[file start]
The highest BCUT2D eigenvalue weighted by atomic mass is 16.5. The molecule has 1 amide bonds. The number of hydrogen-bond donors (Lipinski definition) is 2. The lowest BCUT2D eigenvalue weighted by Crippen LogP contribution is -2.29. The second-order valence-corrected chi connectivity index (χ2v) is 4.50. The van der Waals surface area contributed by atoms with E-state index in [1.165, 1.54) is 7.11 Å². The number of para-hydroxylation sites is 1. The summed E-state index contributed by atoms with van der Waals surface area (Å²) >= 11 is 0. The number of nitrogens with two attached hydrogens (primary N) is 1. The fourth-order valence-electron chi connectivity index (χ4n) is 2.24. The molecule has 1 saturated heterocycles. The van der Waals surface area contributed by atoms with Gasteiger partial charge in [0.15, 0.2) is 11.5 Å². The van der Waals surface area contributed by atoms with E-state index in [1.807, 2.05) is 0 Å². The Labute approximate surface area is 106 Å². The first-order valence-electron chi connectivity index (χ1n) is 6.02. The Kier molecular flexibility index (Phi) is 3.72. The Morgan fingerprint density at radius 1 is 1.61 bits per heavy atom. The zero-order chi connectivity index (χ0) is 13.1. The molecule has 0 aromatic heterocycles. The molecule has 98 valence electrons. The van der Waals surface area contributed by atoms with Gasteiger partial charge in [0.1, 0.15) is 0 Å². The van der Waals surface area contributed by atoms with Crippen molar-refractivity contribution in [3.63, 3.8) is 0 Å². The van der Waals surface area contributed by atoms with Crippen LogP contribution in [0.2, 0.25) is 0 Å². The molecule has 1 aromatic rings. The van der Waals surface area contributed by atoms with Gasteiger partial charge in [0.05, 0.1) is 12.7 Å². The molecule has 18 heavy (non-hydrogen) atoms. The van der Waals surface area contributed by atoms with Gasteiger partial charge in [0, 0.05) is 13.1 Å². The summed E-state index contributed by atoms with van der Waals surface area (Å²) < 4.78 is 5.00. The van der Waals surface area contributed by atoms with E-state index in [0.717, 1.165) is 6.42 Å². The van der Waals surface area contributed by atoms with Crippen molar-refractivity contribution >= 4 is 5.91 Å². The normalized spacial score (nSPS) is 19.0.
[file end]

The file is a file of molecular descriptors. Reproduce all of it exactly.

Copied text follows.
The highest BCUT2D eigenvalue weighted by atomic mass is 16.5. The molecule has 1 amide bonds. The number of hydrogen-bond donors (Lipinski definition) is 2. The lowest BCUT2D eigenvalue weighted by Crippen LogP contribution is -2.29. The second-order valence-corrected chi connectivity index (χ2v) is 4.50. The van der Waals surface area contributed by atoms with E-state index in [1.165, 1.54) is 7.11 Å². The number of para-hydroxylation sites is 1. The summed E-state index contributed by atoms with van der Waals surface area (Å²) >= 11 is 0. The number of nitrogens with two attached hydrogens (primary N) is 1. The fourth-order valence-electron chi connectivity index (χ4n) is 2.24. The molecule has 1 saturated heterocycles. The van der Waals surface area contributed by atoms with Gasteiger partial charge in [0.15, 0.2) is 11.5 Å². The van der Waals surface area contributed by atoms with E-state index in [1.807, 2.05) is 0 Å². The Labute approximate surface area is 106 Å². The first-order valence-electron chi connectivity index (χ1n) is 6.02. The Kier molecular flexibility index (Phi) is 3.72. The Morgan fingerprint density at radius 1 is 1.61 bits per heavy atom. The zero-order chi connectivity index (χ0) is 13.1. The molecule has 0 aromatic heterocycles. The molecule has 98 valence electrons. The van der Waals surface area contributed by atoms with Gasteiger partial charge in [0.1, 0.15) is 0 Å². The van der Waals surface area contributed by atoms with Crippen molar-refractivity contribution in [3.63, 3.8) is 0 Å². The van der Waals surface area contributed by atoms with Crippen LogP contribution in [0.2, 0.25) is 0 Å². The molecule has 1 aromatic rings. The van der Waals surface area contributed by atoms with Gasteiger partial charge in [0.05, 0.1) is 12.7 Å². The molecule has 18 heavy (non-hydrogen) atoms. The van der Waals surface area contributed by atoms with Gasteiger partial charge in [0, 0.05) is 13.1 Å². The summed E-state index contributed by atoms with van der Waals surface area (Å²) < 4.78 is 5.00. The van der Waals surface area contributed by atoms with E-state index in [0.717, 1.165) is 6.42 Å². The van der Waals surface area contributed by atoms with Crippen molar-refractivity contribution >= 4 is 5.91 Å². The normalized spacial score (nSPS) is 19.0.